Earlier this year, our relationship faced uncertainty, and many questioned the direction we were heading. Now, in an earlier era, we might have experienced a lasting set-back. But this dialogue mechanism, and the habits of cooperation it has helped create, along with the confidence it has built, helped put us rapidly back on a positive track. This strategic and economic dialogue (inaudible), and it reflects the maturity, durability, and strength of our relationship. So, over the last days we discussed a wide range of the most complex bilateral, regional, and global challenges.
Now, as we have said many times, we do not agree on every issue. We don’t agree even sometimes on the perception of the issue. But that is partly what this dialogue is about. It is a place where we can discuss everything, as State Councilor Dai said, from Taiwan to universal human rights. And in the course of doing so, we are developing that positive, cooperative, and comprehensive understanding that leads to the relationship for the 21st century that both President Obama and President Hu Jintao put into motion when they agreed to do this dialogue.
The success of the U.S.-China relationship will ultimately be measured by the results we deliver to our people. Do our dialogues and our collaborations produce changes that people see in their daily lives, and that contribute to global progress or not? That is both our challenge and our responsibility.
So, this round of the dialogue did not solve all of our shared problems, but it did produce a number of concrete results, some of which you saw as Chinese and American officials came forward to sign memoranda of understanding.
One in particular is in our efforts to meet the challenges of climate change and clean energy. We signed an agreement that, for the first time, will allow American experts to work closely with Chinese colleagues to begin exploring China’s vast natural gas potential. We believe that could well lead to new economic opportunities in both countries, and a lower carbon emission load for our planet. This is part of the broader drive for energy security and greater market transparency and efficiency, closer cooperation, and more focus on cleaner energy (inaudible).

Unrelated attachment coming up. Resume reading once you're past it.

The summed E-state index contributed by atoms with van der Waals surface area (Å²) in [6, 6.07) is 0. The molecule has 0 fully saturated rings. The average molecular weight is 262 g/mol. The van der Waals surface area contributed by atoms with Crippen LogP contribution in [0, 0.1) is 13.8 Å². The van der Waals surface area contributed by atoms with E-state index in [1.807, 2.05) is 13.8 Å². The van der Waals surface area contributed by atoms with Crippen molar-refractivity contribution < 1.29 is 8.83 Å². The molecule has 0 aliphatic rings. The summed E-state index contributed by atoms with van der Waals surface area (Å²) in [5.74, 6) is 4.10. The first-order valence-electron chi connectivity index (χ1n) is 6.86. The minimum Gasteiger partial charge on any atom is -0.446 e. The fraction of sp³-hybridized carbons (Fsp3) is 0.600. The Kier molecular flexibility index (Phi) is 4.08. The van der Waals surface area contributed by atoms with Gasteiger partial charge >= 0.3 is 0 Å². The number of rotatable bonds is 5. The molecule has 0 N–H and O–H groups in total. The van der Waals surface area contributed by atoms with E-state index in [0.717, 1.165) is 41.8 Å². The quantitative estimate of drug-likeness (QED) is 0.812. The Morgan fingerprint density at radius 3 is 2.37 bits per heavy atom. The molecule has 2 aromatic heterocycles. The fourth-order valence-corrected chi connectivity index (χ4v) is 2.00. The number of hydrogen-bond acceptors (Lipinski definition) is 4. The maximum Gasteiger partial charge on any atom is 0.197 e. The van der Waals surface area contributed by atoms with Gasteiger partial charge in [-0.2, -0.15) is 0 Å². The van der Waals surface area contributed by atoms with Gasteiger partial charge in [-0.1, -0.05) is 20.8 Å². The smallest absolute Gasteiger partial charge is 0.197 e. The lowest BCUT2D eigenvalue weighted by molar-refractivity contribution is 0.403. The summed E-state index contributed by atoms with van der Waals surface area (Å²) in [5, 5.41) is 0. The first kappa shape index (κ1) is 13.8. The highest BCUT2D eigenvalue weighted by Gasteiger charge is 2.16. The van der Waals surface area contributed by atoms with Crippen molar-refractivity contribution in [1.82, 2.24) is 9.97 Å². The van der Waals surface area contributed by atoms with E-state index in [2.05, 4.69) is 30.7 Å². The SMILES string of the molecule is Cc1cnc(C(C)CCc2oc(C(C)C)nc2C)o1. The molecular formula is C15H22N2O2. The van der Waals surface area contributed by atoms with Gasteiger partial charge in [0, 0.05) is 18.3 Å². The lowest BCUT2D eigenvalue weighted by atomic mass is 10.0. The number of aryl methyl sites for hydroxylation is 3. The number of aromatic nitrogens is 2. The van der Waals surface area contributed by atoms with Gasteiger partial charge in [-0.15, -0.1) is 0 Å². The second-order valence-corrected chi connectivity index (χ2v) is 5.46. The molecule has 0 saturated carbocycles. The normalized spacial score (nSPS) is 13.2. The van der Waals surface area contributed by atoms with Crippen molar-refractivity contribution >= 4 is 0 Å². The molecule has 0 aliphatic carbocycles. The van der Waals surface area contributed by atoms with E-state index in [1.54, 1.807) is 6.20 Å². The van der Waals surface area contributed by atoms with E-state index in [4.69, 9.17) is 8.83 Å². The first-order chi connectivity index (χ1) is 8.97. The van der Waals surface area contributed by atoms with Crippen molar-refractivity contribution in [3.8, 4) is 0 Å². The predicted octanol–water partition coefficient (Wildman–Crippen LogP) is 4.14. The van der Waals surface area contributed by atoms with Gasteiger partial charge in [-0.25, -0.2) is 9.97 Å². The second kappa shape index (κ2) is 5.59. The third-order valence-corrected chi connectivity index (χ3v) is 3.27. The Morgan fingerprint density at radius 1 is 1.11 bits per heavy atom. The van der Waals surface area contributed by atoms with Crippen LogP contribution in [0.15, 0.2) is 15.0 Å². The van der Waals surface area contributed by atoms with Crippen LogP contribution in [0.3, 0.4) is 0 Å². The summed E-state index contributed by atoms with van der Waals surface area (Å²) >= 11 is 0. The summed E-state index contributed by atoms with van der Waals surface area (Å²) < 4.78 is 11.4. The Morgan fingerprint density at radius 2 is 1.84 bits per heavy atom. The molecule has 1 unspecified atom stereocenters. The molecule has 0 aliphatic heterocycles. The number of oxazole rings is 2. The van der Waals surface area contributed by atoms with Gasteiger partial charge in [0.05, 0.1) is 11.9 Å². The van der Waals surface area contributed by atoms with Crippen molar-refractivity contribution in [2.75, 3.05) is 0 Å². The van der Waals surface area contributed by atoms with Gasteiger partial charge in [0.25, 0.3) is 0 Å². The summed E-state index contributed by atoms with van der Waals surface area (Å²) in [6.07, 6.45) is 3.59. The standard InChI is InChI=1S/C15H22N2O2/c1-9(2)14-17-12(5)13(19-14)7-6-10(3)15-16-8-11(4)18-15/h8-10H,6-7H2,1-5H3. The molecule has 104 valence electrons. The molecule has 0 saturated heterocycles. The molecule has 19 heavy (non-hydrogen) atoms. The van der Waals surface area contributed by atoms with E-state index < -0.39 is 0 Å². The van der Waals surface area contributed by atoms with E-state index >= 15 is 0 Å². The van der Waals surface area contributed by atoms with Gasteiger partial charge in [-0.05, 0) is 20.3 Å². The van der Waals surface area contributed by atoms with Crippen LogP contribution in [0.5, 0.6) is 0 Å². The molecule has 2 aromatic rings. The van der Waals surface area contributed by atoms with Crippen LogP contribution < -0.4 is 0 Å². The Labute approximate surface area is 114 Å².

Earlier today I was pleased to sign with State Councilor Liu (inaudible) U.S.-China consultation on people-to-people exchange. President Obama has announced a goal of sending 100,000 American students to China in the next 4 years to learn Mandarin, to experience Chinese culture, and to learn about the hospitality of the Chinese people, while they serve as ambassadors for the United States in China. And toward this end, I want to thank State Councilor Liu for her announcement of 10,000 scholarships for American students.
Our U.S.-China relationship must extend beyond the halls of government to our homes, our businesses, and our schools. And these exchanges really offer the opportunity for people to connect and collaborate, and they remind us of how much we have in common.
As part of this dialogue, we also had our most serious high-level discussion to date on development, which is a core pillar of our foreign policy, along with diplomacy and defense. And we had very frank and detailed conversations about international security challenges and regional hot spots, including Iran and North Korea. We stressed the importance of reaching a conclusion on resolution of the United Nations Security Council to send a message to Iran to, “Live up to your international responsibilities or face growing isolation and consequences.”
Similarly, with respect to North Korea, the United States and China share the objective of peace and stability on the Korean Peninsula. Last year, we worked to pass and enforce a strong UN Security Council resolution in the wake of North Korea’s nuclear test. Now we must work together again to address the serious challenge provoked by the sinking of the South Korean ship.